TOKYO -- One year and eight months since its last key meeting, the top echelon of the Chinese Communist Party descended on Beijing for a four-day gathering through Oct. 31.
Despite immense speculation, the 19th Central Committee's fourth plenary session came and went with no bombshell announcement in terms of new policy or personnel promotions.
What caught the eye of China watchers around the world were remarks by Chinese President Xi Jinping on Saturday, after the plenary session had ended. Appearing in Shanghai and mingling with residents, Xi said, "China's people's democracy is a type of whole-process democracy."
It was the first time for Xi to make such a remark. Speaking at a meeting to solicit opinions about the drafting of a law, the Chinese leader referred to "democracy" as many as four times during his short speech.
Chinese media outlets carried the phrase "whole-process democracy" en masse. The words immediately sparked a torrent of speculation over how they should be interpreted.
The debate spread not only in China but also abroad.
Needless to say, Xi's "democracy" is something other than free Western democracies, where governing parties elected through elections form governments and implement policies. If voters are dissatisfied, they can topple a government in the next election.
But such a system does not exist in China. The general public has no national political right they can exercise through democratic elections.
Then, what does the phrase "whole-process democracy" mean?
According to Xi's own explanation, all major legislative decisions in China will be made "after going through procedures and democratic deliberations to make sure the decision-making is sound and democratic."
This means that despite the lack of fair elections, policy decisions by the Chinese Communist Party will be made through a system that is completely democratic in a Chinese sense.
It fits into the Confidence Doctrine that Xi advocated several years ago regarding party rule: "Confident in our chosen path, confident in our political system, and confident in our guiding theories."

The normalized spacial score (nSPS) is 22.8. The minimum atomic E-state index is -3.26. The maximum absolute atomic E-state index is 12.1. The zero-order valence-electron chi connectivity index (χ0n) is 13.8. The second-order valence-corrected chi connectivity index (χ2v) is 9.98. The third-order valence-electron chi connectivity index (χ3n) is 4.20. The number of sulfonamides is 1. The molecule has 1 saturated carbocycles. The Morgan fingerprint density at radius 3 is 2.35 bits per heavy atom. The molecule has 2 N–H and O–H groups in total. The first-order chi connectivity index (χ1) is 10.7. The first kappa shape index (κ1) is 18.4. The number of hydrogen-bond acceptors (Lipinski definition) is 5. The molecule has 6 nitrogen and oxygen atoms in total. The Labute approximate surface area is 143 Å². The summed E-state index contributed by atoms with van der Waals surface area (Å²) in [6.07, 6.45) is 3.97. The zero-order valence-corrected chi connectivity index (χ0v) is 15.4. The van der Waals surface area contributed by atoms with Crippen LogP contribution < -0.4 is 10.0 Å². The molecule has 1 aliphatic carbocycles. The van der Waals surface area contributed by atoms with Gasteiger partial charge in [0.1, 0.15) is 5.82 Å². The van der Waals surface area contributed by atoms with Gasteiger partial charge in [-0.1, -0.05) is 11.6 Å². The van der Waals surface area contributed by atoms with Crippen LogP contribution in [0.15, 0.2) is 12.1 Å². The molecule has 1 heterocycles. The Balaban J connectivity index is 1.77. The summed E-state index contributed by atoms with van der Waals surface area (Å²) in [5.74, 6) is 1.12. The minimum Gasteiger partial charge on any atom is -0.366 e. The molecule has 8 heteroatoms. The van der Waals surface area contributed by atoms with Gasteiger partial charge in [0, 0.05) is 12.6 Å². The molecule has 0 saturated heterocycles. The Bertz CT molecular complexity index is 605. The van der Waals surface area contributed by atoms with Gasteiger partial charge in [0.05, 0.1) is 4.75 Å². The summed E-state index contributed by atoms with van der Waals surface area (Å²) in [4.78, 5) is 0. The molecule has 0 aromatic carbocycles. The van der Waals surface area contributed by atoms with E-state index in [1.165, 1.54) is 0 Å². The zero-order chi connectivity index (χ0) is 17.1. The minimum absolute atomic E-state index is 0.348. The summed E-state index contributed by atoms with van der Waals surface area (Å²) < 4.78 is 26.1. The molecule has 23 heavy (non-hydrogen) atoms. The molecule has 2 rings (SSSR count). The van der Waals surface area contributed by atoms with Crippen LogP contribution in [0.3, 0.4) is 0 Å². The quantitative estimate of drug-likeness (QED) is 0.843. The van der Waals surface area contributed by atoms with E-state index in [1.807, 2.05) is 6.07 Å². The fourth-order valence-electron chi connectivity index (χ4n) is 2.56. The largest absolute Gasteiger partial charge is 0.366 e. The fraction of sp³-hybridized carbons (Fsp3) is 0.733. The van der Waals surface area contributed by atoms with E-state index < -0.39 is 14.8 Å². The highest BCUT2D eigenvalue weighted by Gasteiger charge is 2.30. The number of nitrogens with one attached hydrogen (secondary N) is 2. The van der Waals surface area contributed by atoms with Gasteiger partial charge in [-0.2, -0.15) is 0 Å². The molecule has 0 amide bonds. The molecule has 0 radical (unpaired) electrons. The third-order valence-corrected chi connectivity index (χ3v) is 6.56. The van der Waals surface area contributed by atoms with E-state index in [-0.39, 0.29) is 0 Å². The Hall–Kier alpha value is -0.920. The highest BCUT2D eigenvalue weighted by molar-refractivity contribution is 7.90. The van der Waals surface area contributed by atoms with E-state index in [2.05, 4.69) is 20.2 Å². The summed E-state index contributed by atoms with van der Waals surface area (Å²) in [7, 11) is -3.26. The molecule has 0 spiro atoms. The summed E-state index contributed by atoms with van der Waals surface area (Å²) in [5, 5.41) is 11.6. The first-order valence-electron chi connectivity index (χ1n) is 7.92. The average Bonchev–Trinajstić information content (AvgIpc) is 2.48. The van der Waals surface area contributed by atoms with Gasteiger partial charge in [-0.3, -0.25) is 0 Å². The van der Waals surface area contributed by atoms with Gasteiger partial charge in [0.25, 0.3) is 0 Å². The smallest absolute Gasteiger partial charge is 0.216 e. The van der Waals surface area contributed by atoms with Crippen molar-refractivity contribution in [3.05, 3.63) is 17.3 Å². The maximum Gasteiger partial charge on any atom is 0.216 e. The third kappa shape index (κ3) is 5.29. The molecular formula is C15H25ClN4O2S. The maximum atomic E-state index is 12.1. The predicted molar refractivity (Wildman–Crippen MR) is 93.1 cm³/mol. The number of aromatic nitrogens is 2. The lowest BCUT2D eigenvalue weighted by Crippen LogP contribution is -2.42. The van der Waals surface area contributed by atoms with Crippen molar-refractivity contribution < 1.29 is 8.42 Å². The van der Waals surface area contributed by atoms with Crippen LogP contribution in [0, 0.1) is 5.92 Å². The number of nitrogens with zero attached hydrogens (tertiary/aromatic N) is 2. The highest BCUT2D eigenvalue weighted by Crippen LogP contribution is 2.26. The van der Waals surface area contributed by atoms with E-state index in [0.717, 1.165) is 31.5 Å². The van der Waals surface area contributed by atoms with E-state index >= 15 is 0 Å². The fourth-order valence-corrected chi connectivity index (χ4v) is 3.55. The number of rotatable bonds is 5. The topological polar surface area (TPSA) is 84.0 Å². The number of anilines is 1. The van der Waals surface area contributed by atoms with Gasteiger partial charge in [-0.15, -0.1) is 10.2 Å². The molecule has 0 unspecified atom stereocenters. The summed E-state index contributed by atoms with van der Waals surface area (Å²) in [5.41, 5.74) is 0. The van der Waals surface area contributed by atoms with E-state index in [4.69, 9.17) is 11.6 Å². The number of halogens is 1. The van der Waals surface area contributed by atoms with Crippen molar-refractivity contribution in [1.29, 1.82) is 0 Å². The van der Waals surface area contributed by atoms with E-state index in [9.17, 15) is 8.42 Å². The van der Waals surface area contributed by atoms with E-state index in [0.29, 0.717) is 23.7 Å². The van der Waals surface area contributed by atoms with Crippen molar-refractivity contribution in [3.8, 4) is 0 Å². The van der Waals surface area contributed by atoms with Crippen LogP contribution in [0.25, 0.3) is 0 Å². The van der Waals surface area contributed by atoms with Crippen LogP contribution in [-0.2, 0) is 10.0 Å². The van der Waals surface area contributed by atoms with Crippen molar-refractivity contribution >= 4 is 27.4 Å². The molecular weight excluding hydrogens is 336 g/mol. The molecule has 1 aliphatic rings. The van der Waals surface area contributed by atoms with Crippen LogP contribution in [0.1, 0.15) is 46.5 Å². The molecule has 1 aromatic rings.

Thirty years after the fall of the Berlin Wall, China, one of the world's very few surviving socialist countries, is asserting the superiority of its unique system.
China under Xi has always spoken of tightening its grip on party members. They have been told "not to discuss problems of the Communist Party's Central Committee without good reason." They have been told to "follow the Central Committee's example."
This left no room for "democracy" to come to the fore in China, even if it was limited to the party.
It was all to strengthen top-down decision-making. These efforts -- coupled with Xi's signature anti-corruption campaign, a drive that snared the president's political foes -- succeeded. The result is a situation where Xi's power is said to be unrivaled.
Xi, however, looks to be subtly changing his tone. One Chinese scholar said that Xi is attempting to change his regime's authoritarian and dictatorial image.
If this is the case, it could mean that Xi is giving consideration, albeit fleetingly, to the marginal voices in the party that criticize the current state of politics, where Xi has the final word on everything.
The timing of Xi's words -- shortly after the closing of the first party plenary in 20 months -- gives them a political meaning.